CX And Innovation Are Key To Post-Covid Travel Tourism Recovery
Airlines across Europe have been celebrating as the US announced that fully vaccinated visitors could return to transatlantic travel. Shares in several airlines including IAG, Air France-KLM, and Lufthansa have all been recovering, but is this short-term boost enough to get the tourism industry back on track?
It looks like there could actually be several different recovery tracks for travel. Business travel will start to recover where companies see travel as essential – for sales or important networking events – but it is likely that a large amount of routine business travel will never return, as video conferencing has been proven to be an effective replacement.
Deloitte has projected that business travel in the US might be at around 80% of pre-pandemic levels by the end of 2022. The Global Business Travel Association has predicted a full recovery by 2025. Even if these predictions are accurate it does mean that business travel will be depressed for a considerable period of time – a lost period of about half a decade.
Will tourism return faster? Scanning the news about travelers and their pent-up demand to see the sun during summer, it certainly appears so. There could even be investment opportunities in the sector as the long period of disruption will have ensured that only the best operators have survived – and they now have a long runway of growth ahead.
Talking to the Business Times in Singapore, Alan Custis, head of UK equities at Lazard Asset Management said: “Investors should look very seriously at so-called reopening sectors like travel.” He added: “The opportunities now, one would argue are much, much better, perversely, than they would have been probably if the pandemic hadn’t happened. That’s because excess capacity in aircraft, hotel rooms and restaurants has been eliminated – there’s been a sea change.”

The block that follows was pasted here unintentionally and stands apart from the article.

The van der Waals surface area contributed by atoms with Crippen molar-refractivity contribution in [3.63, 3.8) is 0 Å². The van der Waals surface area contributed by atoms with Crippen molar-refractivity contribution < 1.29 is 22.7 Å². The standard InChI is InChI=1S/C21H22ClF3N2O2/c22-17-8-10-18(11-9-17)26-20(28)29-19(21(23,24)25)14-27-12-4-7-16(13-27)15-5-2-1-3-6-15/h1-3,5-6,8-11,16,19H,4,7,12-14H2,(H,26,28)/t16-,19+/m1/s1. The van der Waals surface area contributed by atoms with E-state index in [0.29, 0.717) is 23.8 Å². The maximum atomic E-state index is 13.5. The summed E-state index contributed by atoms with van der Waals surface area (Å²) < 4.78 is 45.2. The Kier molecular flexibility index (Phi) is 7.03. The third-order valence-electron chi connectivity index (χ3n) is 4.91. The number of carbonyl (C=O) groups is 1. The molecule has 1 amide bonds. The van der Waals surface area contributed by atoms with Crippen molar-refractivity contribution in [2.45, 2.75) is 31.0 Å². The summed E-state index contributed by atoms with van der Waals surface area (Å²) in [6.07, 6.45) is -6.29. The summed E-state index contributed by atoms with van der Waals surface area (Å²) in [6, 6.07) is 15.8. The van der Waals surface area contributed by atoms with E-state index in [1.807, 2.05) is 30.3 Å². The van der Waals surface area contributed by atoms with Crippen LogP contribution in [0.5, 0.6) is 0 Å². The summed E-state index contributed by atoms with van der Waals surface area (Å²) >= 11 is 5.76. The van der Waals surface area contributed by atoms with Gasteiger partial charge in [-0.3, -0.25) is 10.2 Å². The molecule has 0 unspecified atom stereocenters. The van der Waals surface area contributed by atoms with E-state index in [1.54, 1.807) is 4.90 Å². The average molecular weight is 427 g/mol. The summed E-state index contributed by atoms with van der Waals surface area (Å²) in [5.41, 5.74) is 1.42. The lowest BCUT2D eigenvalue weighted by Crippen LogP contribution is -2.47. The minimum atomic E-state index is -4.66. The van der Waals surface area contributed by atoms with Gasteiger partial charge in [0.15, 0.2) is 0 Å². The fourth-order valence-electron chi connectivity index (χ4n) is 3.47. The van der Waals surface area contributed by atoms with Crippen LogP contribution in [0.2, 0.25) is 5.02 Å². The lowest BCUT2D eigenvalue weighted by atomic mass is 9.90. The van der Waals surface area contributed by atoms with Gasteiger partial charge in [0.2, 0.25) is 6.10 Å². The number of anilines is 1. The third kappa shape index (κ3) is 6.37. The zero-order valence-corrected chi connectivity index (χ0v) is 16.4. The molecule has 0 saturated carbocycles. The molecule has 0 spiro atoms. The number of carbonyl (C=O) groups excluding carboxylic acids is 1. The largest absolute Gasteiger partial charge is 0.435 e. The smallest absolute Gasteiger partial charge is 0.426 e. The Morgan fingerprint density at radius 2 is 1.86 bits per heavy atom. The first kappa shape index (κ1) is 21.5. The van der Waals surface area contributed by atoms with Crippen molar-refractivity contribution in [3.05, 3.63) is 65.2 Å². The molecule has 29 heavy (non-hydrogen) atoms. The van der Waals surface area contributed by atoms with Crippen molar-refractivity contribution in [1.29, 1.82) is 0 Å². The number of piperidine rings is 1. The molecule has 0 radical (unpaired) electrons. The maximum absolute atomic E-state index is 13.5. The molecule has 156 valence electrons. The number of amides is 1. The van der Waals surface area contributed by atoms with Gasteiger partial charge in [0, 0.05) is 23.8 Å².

European travel companies, such as TUI, have been given a boost recently as several countries have been relaxing their travel restrictions and focusing more on the vaccination status of passengers rather than where they have traveled from – the UK traffic light system is a good example. The confusing ‘amber destinations’ have now been removed, so the long list of green destinations require tests and vaccination, but no quarantine.
I think that the investment opportunities identified by Lazard show that the travel tourism sector is changing and responding to the pandemic. As suggested, weak operators and excess capacity will have already been forced out of the market. Where I believe we will see some dramatic change now will be where CX is used as a differentiator and tourism innovation.
TUI is a good example of a company that is seeking out new ideas. They recently launched a range of “workstation” hotels in various locations including Greece, Portugal, Morocco, and Jamaica. With excellent wifi and workspace available in every room, the concept is to allow people to book a few weeks away in the sun, but for them to continue working remotely – just enjoying a change of scene without needing to use up any annual leave allowance.
There are still many stories of customer service nightmares as hotel and airline passengers deal with delays, cancellations, and refunds. The companies that will come out of this stronger are the ones that have stood by their customers, explored new ideas, and made the customer experience as easy as possible in very difficult times – bundling all required tests into an airline booking is a good example.
We are going to see travel and tourism recovering at different speeds – different travel sectors, regions, and types of travel may all be on different tracks, but this combination of CX and innovation will be critical for all sectors in the tourism industry.
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